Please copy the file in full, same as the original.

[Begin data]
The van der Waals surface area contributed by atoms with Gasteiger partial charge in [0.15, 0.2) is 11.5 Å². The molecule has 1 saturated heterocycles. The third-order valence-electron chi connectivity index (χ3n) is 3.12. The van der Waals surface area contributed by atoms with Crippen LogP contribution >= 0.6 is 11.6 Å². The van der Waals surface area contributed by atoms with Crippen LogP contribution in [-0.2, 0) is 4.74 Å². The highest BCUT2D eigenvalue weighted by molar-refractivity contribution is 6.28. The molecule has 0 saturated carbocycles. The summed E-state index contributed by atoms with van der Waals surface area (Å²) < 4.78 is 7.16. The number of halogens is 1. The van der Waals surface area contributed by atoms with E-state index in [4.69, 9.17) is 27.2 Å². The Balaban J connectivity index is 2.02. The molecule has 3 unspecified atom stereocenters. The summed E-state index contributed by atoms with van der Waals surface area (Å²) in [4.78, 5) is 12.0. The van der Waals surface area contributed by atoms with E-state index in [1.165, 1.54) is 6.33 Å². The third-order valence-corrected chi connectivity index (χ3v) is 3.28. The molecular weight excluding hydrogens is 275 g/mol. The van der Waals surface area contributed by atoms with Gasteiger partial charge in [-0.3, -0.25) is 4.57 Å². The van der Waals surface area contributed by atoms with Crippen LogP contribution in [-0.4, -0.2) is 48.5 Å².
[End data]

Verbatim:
The van der Waals surface area contributed by atoms with Gasteiger partial charge in [0.15, 0.2) is 11.5 Å². The molecule has 1 saturated heterocycles. The third-order valence-electron chi connectivity index (χ3n) is 3.12. The van der Waals surface area contributed by atoms with Crippen LogP contribution >= 0.6 is 11.6 Å². The van der Waals surface area contributed by atoms with Crippen LogP contribution in [-0.2, 0) is 4.74 Å². The highest BCUT2D eigenvalue weighted by molar-refractivity contribution is 6.28. The molecule has 0 saturated carbocycles. The summed E-state index contributed by atoms with van der Waals surface area (Å²) < 4.78 is 7.16. The number of halogens is 1. The van der Waals surface area contributed by atoms with E-state index in [4.69, 9.17) is 27.2 Å². The Balaban J connectivity index is 2.02. The molecule has 3 unspecified atom stereocenters. The summed E-state index contributed by atoms with van der Waals surface area (Å²) in [4.78, 5) is 12.0. The van der Waals surface area contributed by atoms with E-state index in [1.165, 1.54) is 6.33 Å². The third-order valence-corrected chi connectivity index (χ3v) is 3.28. The molecular weight excluding hydrogens is 275 g/mol. The van der Waals surface area contributed by atoms with Gasteiger partial charge in [-0.3, -0.25) is 4.57 Å². The van der Waals surface area contributed by atoms with Crippen LogP contribution in [-0.4, -0.2) is 48.5 Å².